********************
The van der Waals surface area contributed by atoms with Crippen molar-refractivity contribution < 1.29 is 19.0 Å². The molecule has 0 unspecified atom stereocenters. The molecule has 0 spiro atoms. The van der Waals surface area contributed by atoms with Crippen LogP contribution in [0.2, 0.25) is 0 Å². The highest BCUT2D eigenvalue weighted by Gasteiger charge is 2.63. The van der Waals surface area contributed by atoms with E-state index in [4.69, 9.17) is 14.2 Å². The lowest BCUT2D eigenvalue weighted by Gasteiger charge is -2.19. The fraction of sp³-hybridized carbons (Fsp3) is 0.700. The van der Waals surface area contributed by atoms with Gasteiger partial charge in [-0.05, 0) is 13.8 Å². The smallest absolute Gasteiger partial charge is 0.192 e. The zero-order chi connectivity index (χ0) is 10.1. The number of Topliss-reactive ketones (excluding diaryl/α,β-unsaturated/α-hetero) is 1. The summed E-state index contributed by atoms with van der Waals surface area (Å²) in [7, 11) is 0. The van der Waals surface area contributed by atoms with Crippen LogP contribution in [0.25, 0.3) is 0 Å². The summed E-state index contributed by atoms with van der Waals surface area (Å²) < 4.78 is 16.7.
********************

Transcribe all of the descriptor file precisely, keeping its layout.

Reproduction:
The van der Waals surface area contributed by atoms with Crippen molar-refractivity contribution < 1.29 is 19.0 Å². The molecule has 0 unspecified atom stereocenters. The molecule has 0 spiro atoms. The van der Waals surface area contributed by atoms with Crippen LogP contribution in [0.2, 0.25) is 0 Å². The highest BCUT2D eigenvalue weighted by Gasteiger charge is 2.63. The van der Waals surface area contributed by atoms with E-state index in [4.69, 9.17) is 14.2 Å². The lowest BCUT2D eigenvalue weighted by Gasteiger charge is -2.19. The fraction of sp³-hybridized carbons (Fsp3) is 0.700. The van der Waals surface area contributed by atoms with Gasteiger partial charge in [-0.05, 0) is 13.8 Å². The smallest absolute Gasteiger partial charge is 0.192 e. The zero-order chi connectivity index (χ0) is 10.1. The number of Topliss-reactive ketones (excluding diaryl/α,β-unsaturated/α-hetero) is 1. The summed E-state index contributed by atoms with van der Waals surface area (Å²) in [7, 11) is 0. The van der Waals surface area contributed by atoms with Crippen LogP contribution in [0.25, 0.3) is 0 Å². The summed E-state index contributed by atoms with van der Waals surface area (Å²) < 4.78 is 16.7.